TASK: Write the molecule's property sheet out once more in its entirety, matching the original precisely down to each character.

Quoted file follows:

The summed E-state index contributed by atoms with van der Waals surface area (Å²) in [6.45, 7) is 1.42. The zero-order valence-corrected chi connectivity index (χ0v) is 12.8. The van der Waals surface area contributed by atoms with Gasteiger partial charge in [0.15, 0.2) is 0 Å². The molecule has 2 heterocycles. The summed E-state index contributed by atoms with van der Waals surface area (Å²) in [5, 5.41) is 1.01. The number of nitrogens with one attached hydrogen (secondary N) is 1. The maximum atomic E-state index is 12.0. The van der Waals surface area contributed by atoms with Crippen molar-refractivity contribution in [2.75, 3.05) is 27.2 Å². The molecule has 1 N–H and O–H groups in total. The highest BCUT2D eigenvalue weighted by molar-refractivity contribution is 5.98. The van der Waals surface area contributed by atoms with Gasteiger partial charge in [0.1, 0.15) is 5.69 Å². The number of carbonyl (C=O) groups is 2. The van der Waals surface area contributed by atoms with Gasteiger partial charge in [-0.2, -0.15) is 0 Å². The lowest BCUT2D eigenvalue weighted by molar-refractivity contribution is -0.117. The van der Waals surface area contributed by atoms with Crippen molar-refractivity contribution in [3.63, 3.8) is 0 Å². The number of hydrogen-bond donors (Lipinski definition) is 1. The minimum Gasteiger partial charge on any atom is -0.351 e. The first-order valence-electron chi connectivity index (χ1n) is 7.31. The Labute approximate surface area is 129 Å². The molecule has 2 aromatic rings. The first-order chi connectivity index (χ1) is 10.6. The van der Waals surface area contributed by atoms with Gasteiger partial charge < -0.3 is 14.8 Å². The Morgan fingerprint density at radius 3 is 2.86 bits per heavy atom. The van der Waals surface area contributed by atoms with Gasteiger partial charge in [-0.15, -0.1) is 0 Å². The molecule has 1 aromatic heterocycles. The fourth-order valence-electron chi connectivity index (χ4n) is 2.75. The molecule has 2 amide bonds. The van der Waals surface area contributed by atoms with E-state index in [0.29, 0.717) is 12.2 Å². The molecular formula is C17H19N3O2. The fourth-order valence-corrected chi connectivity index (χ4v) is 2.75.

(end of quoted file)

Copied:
The summed E-state index contributed by atoms with van der Waals surface area (Å²) in [6.45, 7) is 1.42. The zero-order valence-corrected chi connectivity index (χ0v) is 12.8. The van der Waals surface area contributed by atoms with Gasteiger partial charge in [0.15, 0.2) is 0 Å². The molecule has 2 heterocycles. The summed E-state index contributed by atoms with van der Waals surface area (Å²) in [5, 5.41) is 1.01. The number of nitrogens with one attached hydrogen (secondary N) is 1. The maximum atomic E-state index is 12.0. The van der Waals surface area contributed by atoms with Crippen molar-refractivity contribution in [2.75, 3.05) is 27.2 Å². The molecule has 1 N–H and O–H groups in total. The highest BCUT2D eigenvalue weighted by molar-refractivity contribution is 5.98. The van der Waals surface area contributed by atoms with Gasteiger partial charge in [0.1, 0.15) is 5.69 Å². The number of carbonyl (C=O) groups is 2. The van der Waals surface area contributed by atoms with Gasteiger partial charge in [-0.2, -0.15) is 0 Å². The lowest BCUT2D eigenvalue weighted by molar-refractivity contribution is -0.117. The van der Waals surface area contributed by atoms with Crippen molar-refractivity contribution in [3.63, 3.8) is 0 Å². The number of hydrogen-bond donors (Lipinski definition) is 1. The minimum Gasteiger partial charge on any atom is -0.351 e. The first-order valence-electron chi connectivity index (χ1n) is 7.31. The Labute approximate surface area is 129 Å². The molecule has 2 aromatic rings. The first-order chi connectivity index (χ1) is 10.6. The van der Waals surface area contributed by atoms with Gasteiger partial charge < -0.3 is 14.8 Å². The Morgan fingerprint density at radius 3 is 2.86 bits per heavy atom. The van der Waals surface area contributed by atoms with Gasteiger partial charge in [-0.15, -0.1) is 0 Å². The molecule has 1 aromatic heterocycles. The fourth-order valence-electron chi connectivity index (χ4n) is 2.75. The molecule has 2 amide bonds. The van der Waals surface area contributed by atoms with E-state index in [0.29, 0.717) is 12.2 Å². The molecular formula is C17H19N3O2. The fourth-order valence-corrected chi connectivity index (χ4v) is 2.75.